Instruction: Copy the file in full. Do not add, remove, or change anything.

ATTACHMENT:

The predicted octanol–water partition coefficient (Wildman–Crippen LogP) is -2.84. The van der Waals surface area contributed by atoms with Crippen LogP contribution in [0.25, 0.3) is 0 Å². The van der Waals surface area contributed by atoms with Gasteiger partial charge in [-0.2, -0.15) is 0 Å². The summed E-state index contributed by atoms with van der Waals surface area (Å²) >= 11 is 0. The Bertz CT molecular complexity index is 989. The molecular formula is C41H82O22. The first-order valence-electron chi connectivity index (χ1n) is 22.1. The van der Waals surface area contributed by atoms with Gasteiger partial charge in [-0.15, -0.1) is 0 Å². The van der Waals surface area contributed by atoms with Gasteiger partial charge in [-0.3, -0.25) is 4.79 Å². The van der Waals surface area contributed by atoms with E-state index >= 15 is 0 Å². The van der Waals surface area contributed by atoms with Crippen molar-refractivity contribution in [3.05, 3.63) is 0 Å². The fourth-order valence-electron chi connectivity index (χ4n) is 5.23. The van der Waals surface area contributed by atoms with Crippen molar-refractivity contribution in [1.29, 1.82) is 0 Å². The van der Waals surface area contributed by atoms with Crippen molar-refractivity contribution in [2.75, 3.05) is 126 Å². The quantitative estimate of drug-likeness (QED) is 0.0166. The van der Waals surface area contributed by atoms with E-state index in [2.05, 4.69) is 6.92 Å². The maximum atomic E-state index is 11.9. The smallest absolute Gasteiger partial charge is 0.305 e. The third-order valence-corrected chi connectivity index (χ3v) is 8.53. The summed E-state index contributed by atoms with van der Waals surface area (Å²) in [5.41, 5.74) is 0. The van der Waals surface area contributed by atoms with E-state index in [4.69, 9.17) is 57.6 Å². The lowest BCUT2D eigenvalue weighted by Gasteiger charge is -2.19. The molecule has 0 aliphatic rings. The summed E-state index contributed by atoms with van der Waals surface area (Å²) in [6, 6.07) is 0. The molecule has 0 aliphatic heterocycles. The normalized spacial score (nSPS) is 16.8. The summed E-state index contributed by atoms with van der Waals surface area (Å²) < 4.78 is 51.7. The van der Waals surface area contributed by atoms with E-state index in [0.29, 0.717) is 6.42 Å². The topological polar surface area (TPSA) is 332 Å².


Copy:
The predicted octanol–water partition coefficient (Wildman–Crippen LogP) is -2.84. The van der Waals surface area contributed by atoms with Crippen LogP contribution in [0.25, 0.3) is 0 Å². The van der Waals surface area contributed by atoms with Gasteiger partial charge in [-0.2, -0.15) is 0 Å². The summed E-state index contributed by atoms with van der Waals surface area (Å²) >= 11 is 0. The Bertz CT molecular complexity index is 989. The molecular formula is C41H82O22. The first-order valence-electron chi connectivity index (χ1n) is 22.1. The van der Waals surface area contributed by atoms with Gasteiger partial charge in [-0.15, -0.1) is 0 Å². The van der Waals surface area contributed by atoms with Gasteiger partial charge in [-0.3, -0.25) is 4.79 Å². The van der Waals surface area contributed by atoms with E-state index >= 15 is 0 Å². The van der Waals surface area contributed by atoms with Crippen molar-refractivity contribution in [3.05, 3.63) is 0 Å². The fourth-order valence-electron chi connectivity index (χ4n) is 5.23. The van der Waals surface area contributed by atoms with Crippen molar-refractivity contribution in [1.29, 1.82) is 0 Å². The van der Waals surface area contributed by atoms with Crippen molar-refractivity contribution in [2.75, 3.05) is 126 Å². The quantitative estimate of drug-likeness (QED) is 0.0166. The van der Waals surface area contributed by atoms with E-state index in [2.05, 4.69) is 6.92 Å². The maximum atomic E-state index is 11.9. The smallest absolute Gasteiger partial charge is 0.305 e. The third-order valence-corrected chi connectivity index (χ3v) is 8.53. The summed E-state index contributed by atoms with van der Waals surface area (Å²) in [5.41, 5.74) is 0. The van der Waals surface area contributed by atoms with E-state index in [4.69, 9.17) is 57.6 Å². The lowest BCUT2D eigenvalue weighted by Gasteiger charge is -2.19. The molecule has 0 aliphatic rings. The summed E-state index contributed by atoms with van der Waals surface area (Å²) in [6, 6.07) is 0. The molecule has 0 aliphatic heterocycles. The normalized spacial score (nSPS) is 16.8. The summed E-state index contributed by atoms with van der Waals surface area (Å²) < 4.78 is 51.7. The van der Waals surface area contributed by atoms with E-state index in [0.29, 0.717) is 6.42 Å². The topological polar surface area (TPSA) is 332 Å².